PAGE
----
Rookie Tales: Shaun Livingston
Veteran guard Shaun Livingston signed with the Wine and Gold on Christmas Day and suited up one practice later. Not coincidentally, the Cavaliers’ January has been one of their best months in a while.
In Friday night’s comeback win over Milwaukee, the former No. 4 overall pick went 6-of-8 from the floor for 12 points. In Saturday’s victory in Toronto, Livingston came off the bench to grab a pair of boards, hand out four assists and lead both squads with three steals.
But numbers don’t fully explain what the eight-year vet has brought to the Cavaliers team. His leadership and communication have been vital to a young, growing team that’s starting to learn how to win.
Shaun Livingston is a cool, calm, level-headed dude. Maybe he picked some of that up in Southern California as an 18-year-old with the Clippers. The Cavaliers’ angular combo guard talks about his first season in Tinseltown straight out of Peoria High School in today’s Rookie Tale …
First of all, your rookie Afro was outstanding …
Shaun Livingston: Oh yeah! That thing was huge; it was rounded. I took care of it. That much hair – you have to take care of it.
What was it like for a kid out of high school to play professionally in Los Angeles?
Livingston: It was a hell of an experience. I wouldn’t trade it for the world. (It was) definitely culture shock; a life-changing experience. You know, kind of deer-in-the-headlights, in a sense, being from a small town and not knowing too much what to expect. But I had good people around me and a good family background. So I stayed grounded.
Did you have any family or friends with you to help with the adjustment?
Livingston: I took kind of like a brother of mine. We grew up together. He was 15 years older than me. So, we were out there together.
Did the L.A. nightlife ever affect you?
Livingston: Not really. It never really caught up to me. Everything for me was in moderation. So I definitely enjoyed myself. I definitely had a great time. I made sure that I enjoyed my years. But at the same time, I was really focused. And there were high expectations.
Being from one of the last classes that allowed high school kids to come directly into the pros, how do you think the rule change has worked out?
Livingston: Everybody’s an independent individual. Everybody’s an individual and circumstances are different. Some are the same, but there were guys that were No. 1 picks around the time that we were coming out – Dwight Howard and LeBron James in back-to-back years. And both of them, obviously, turned out to be franchise players.
I was a top 5 pick, so it was hard to necessarily turn down those opportunities to go to college. As opposed to 20s, second round, outside lottery. It makes sense. And that was my personal situation.
Was there a particular veteran or group of vets who showed you the ropes?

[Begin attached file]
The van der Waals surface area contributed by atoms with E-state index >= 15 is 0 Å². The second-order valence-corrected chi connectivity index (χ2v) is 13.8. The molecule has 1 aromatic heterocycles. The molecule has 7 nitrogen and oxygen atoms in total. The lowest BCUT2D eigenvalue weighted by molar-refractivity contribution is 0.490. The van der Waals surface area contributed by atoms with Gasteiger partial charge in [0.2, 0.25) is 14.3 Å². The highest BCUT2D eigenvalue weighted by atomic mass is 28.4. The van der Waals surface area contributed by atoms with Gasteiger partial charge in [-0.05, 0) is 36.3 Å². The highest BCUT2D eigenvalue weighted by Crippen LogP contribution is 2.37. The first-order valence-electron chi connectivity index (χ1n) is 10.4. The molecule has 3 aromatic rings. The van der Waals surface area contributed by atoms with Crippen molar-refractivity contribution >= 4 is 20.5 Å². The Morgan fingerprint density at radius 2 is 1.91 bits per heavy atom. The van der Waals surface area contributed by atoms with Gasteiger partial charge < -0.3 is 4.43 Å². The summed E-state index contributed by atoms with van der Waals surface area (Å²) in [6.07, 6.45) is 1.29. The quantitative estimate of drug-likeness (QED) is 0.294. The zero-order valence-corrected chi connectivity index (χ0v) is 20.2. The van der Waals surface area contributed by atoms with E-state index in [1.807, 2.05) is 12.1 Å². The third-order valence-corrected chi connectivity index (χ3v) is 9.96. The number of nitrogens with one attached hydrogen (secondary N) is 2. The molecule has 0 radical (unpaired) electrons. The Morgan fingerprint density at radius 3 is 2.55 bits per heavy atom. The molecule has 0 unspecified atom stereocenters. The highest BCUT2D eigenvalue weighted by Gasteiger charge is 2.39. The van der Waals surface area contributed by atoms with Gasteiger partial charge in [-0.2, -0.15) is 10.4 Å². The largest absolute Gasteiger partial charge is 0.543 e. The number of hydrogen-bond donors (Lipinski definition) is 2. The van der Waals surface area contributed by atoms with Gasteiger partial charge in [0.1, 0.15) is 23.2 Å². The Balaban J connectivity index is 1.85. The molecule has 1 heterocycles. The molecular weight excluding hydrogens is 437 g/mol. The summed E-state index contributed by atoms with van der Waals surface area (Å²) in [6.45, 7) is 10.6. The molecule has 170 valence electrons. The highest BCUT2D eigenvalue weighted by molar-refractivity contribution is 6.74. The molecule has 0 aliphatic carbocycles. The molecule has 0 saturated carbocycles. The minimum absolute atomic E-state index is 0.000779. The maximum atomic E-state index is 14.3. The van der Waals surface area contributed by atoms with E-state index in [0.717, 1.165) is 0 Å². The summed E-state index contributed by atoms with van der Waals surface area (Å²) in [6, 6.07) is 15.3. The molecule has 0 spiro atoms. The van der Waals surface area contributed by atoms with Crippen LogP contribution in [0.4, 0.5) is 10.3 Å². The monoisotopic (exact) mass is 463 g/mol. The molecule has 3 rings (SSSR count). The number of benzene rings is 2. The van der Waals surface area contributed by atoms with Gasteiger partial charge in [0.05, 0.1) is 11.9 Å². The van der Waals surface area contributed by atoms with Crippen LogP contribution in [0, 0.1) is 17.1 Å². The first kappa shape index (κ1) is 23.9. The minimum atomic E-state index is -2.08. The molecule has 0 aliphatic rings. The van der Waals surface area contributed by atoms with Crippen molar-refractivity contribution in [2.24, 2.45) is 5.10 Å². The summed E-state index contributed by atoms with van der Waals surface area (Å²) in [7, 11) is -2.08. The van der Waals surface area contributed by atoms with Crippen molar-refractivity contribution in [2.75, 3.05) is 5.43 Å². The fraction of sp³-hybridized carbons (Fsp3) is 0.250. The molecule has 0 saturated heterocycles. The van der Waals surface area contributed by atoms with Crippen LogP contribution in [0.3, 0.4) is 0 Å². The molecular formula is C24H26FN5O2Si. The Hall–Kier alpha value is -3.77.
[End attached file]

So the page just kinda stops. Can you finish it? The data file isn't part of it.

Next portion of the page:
Livingston: Rick Brunson. He was a journeyman. He was in his 30s at the time. A real, true vet. Got there early. Left late. So he was big in tutoring me. And my second year, we got some more vets – Sam Cassell and Cuttino Mobley. Good guys.
And were any vets particularly tough on you?
Livingston: Those guys were tough. But it really wasn’t all that bad. And we were young, actually. We didn’t have a lot of vets. Elton Brand and Corey Maggette were vets, and they were only 25-26 years old at the time. It was a lot like (the Cavaliers) are now.
I didn’t have it too bad – maybe the occasional donuts and getting the coffee. But it wasn’t bad at all.
What are you seeing in the Cavaliers rookies?
Livingston: They’re progressing. It’s a long season, and it definitely takes its toll. You know, this many games and trying to get acclimated to the NBA season. How the NBA game is, the schedule, time management. Everything – mentally and physically.
I think they’re doing a good job. They’re grinding, they’re going through the grind. Because that’s the most difficult thing to do in the NBA is to remain consistent.(The NBA)’s a different beast. It’s constant. It’s a longer season, there’s more games, more work. The Travel. Distractions. Media. All the day-to-day stuff that comes with it.
How has the team, in general, been progressing since you’ve arrived?
Livingston: They’re growing. And obviously, the way Kyrie’s been playing has elevated everybody. That’s what franchise players do. And I think with that, too, the team is seeing the progress. They’re seeing how the game should be played to win, what it takes to win.
It’s hard, it’s not easy. It’s a process we all have to go through. It takes trust; it takes hard work, dedication. It’s a grind.
That’s why veteran teams succeed, because they know what it takes – that level of trust, that level of commitment. And I think those are the building blocks that they’re trying to develop in the young players. (These are) things that the veteran guys already understand. And once you mesh that with talent and potential – that’s when you start to see the Oklahoma City(s) and teams like that – those younger teams that are learning to win.